The additional enjoyment in this process comes from the fact that we often discover scenarios of code use and problems that we probably wouldn’t have come across if we hadn’t driven our code that way.

Ping pong pairing

I think this is the most fun variation of pair programming that I’ve experienced, the basic idea being that one person writes a test, the other writes the code and then the next test before the first person writes the code for that test.

I like it to become a bit of a game whereby when it’s your turn to write the code you write just the minimal amount of code possible to make the test pass before driving out a proper implementation with the next test you write.

I think this makes the whole process much more light hearted than it can be otherwise.

In Summary

The underlying premise of what makes writing unit tests pretty much seems to be about driving our code through those unit tests and preferably while working with someone else.

Even if we choose not to unit test because we find it boring we’re still going to test the code whether or not we do it in an automated way!

Written by Mark Needham

April 25th, 2009 at 7:51 pm

Posted in Testing

Tagged with ,

I don’t have time not to test!

with 6 comments

I recently read a blog post by Joshua Lockwood where he spoke of some people who claim they don’t have time to test.

Learning the TDD approach to writing code has been one of best things that I’ve learnt over the last few years – before I worked at ThoughtWorks I didn’t know how to do it and the only way I could verify whether something worked was to load up the application and manually check it.

It was severely painful and on one particular occasion I managed to put some code with a bug into production because I didn’t know all the places that making that code change would impact.

It’s not a good way of working and I’m glad I’ve been given the opportunity to work with people who have showed me a better way.

My experience pretty much matches a comment made by Chris Missal on the post where he pointed out that you are going to test your code anyway so you might as well automate that test!

“You’re already testing with the debugger, TestPage1.aspx, or whatever… Just save that code and automate it!”

I’ve just spent the last 2 hours doing some refactoring on an F# twitter application I’m working on and because I didn’t write any tests it’s been a very painful experience indeed.

Every time I make a change I have to copy all the code into F# interactive, run the code and then manually make sure that I haven’t broken anything.

I’ve been doing this in fairly small steps – make one change then run it – but the cycle time is still much greater than it would be if I had just put some tests around the code in the first place.

I think we should be looking to test more than just the ‘complex code’ as well – there have been numerous occasions when I’ve put the logic for a conditional statement the wrong way around and a test has come to the rescue.

It pretty much applies to all the languages that I’ve worked in and if we can’t see how to easily create an automated test for a bit of code then it’s a sign that we’re doing something wrong and we might want to take a look at that!

Written by Mark Needham

April 18th, 2009 at 9:25 am

Posted in Testing

Tagged with

TDD: Balancing DRYness and Readability

with 11 comments

I wrote previously about creating DRY tests and after some conversations with my colleagues recently about the balance between reducing duplication but maintaining readability I think I’ve found the compromise between the two that works best for me.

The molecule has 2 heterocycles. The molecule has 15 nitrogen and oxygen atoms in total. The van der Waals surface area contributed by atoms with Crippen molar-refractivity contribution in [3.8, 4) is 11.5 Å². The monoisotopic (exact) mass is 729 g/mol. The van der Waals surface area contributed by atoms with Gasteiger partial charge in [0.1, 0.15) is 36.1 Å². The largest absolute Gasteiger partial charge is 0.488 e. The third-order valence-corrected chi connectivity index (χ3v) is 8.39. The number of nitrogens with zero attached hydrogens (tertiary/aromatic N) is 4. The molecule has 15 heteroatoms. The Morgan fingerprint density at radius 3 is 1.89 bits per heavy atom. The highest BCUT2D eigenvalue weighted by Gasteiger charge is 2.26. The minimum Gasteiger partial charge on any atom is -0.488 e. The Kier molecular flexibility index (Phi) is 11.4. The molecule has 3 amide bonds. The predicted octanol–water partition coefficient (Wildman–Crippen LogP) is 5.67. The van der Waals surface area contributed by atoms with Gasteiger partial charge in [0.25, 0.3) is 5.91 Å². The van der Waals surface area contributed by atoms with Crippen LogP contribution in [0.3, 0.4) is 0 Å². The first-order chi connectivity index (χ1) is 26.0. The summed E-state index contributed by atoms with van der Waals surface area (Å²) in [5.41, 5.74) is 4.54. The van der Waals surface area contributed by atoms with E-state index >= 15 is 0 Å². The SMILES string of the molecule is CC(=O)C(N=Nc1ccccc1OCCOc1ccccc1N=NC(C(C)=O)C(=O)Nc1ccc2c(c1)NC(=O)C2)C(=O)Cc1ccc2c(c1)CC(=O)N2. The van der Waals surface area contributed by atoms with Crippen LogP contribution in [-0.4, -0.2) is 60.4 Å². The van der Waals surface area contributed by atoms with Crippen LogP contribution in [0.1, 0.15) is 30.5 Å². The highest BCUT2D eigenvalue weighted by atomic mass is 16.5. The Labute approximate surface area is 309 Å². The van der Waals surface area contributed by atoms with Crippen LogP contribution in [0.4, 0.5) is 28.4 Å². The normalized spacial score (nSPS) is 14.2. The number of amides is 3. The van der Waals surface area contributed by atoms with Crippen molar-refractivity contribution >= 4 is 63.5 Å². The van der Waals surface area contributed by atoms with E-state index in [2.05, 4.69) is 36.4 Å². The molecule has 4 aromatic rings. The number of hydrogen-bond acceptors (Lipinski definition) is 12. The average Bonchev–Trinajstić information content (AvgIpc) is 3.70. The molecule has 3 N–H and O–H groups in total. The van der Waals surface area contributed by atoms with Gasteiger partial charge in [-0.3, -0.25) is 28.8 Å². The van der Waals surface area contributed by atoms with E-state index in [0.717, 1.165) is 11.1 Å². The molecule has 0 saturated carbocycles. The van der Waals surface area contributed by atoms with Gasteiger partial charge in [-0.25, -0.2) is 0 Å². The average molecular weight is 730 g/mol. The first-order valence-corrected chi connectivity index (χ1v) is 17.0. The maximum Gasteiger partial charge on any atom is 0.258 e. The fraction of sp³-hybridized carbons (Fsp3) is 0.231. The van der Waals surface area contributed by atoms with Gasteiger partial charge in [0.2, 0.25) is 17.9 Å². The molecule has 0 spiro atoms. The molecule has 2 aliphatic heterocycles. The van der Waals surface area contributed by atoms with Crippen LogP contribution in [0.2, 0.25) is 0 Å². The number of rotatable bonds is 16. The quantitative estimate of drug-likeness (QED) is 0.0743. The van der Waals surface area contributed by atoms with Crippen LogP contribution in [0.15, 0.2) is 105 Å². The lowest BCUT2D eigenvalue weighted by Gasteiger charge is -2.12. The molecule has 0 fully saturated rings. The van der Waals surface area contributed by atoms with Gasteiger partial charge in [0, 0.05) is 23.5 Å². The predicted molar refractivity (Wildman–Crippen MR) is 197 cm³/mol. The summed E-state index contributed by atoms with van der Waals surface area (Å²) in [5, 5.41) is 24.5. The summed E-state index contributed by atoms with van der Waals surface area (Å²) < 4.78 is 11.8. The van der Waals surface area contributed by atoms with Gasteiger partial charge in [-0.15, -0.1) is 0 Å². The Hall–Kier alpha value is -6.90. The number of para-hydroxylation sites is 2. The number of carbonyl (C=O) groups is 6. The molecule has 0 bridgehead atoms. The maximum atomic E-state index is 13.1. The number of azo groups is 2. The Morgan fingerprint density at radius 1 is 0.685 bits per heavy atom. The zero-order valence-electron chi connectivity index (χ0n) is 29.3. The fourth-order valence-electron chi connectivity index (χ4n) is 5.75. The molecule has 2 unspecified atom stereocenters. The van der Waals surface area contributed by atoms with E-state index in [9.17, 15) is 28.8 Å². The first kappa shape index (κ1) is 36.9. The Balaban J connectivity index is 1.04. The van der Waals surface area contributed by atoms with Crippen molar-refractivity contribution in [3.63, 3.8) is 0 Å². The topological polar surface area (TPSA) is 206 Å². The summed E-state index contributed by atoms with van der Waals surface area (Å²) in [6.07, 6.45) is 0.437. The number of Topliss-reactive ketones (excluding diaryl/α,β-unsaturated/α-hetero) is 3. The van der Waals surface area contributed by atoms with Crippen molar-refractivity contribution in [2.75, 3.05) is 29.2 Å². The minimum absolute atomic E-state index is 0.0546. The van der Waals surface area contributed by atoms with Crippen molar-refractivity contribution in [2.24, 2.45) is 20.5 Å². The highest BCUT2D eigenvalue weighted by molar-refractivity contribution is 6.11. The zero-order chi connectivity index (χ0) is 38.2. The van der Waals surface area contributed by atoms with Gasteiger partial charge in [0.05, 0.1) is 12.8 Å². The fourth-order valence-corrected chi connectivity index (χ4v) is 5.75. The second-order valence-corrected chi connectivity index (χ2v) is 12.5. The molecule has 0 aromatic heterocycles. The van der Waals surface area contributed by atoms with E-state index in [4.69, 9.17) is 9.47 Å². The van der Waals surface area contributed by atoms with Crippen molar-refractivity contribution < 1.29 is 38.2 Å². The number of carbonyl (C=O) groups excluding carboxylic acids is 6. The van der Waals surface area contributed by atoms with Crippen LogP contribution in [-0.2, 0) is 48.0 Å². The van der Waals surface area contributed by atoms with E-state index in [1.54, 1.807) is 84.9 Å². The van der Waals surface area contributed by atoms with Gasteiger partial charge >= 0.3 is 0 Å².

The underlying idea is that in any unit test I want to be aiming for a distinct 3 sections in the test – Given/When/Then, Arrange/Act/Assert or whatever your favourite description for those is.

Why?

I find that tests written like this are the easiest for me to understand – there would typically be a blank line between each distinct section so that scanning through the test it is easy to understand what is going on and I can zoom in more easily on the bit which concerns me at the time.

When there’s expectations on mocks involved in the test then we might end up with the meat of the ‘Then’ step being defined before the ‘When’ section but for other tests it should be possible to keep to the structure.

A lot of the testing I’ve been working on recently has been around mapping data between objects – there’s not that much logic going on but it’s still important to have some sort of verification that we have mapped everything that we need to.

We often end up with a couple of tests which might look something like this:

public void ShouldEnsureThatFemaleCustomerIsMappedCorrectly()
{
	var customer = new Customer() 
					{
						Gender = Gender.Female
						Address = new Address(...)
					}
 
	var customerMessage = new CustomerMapper().MapFrom(customer)
 
	Assert.AreEqual(CustomerMessage.Gender.Female, customerMessage.Gender);
	Assert.AreEqual(new Address(..), customerMessage.Address);
	// and so on...
}
 
public void ShouldEnsureThatMaleCustomerIsMappedCorrectly()
{
	var customer = new Customer() 
				{
					Gender = Gender.Male
					Address = new Address(...)
				}
 
	var customerMessage = new CustomerMapper().MapFrom(customer)
 
	Assert.AreEqual(CustomerMessage.Gender.Male, customerMessage.Gender);
	Assert.AreEqual(new Address(..), customerMessage.Address);
	// and so on...
}

(For the sake of this example ‘CustomerMessage’ is being auto generated from an xsd)

We’ve got a bit of duplication here – it’s not that bad but if there are changes to the CustomerMessage class, for example, we have more than one place to change.

It is actually possible to refactor this so that we encapsulate nearly everything in the test, but I’ve never found a clean way to do this so that you can still understand the intent of the test.

public void ShouldEnsureThatFemaleCustomerIsMappedCorrectly()
{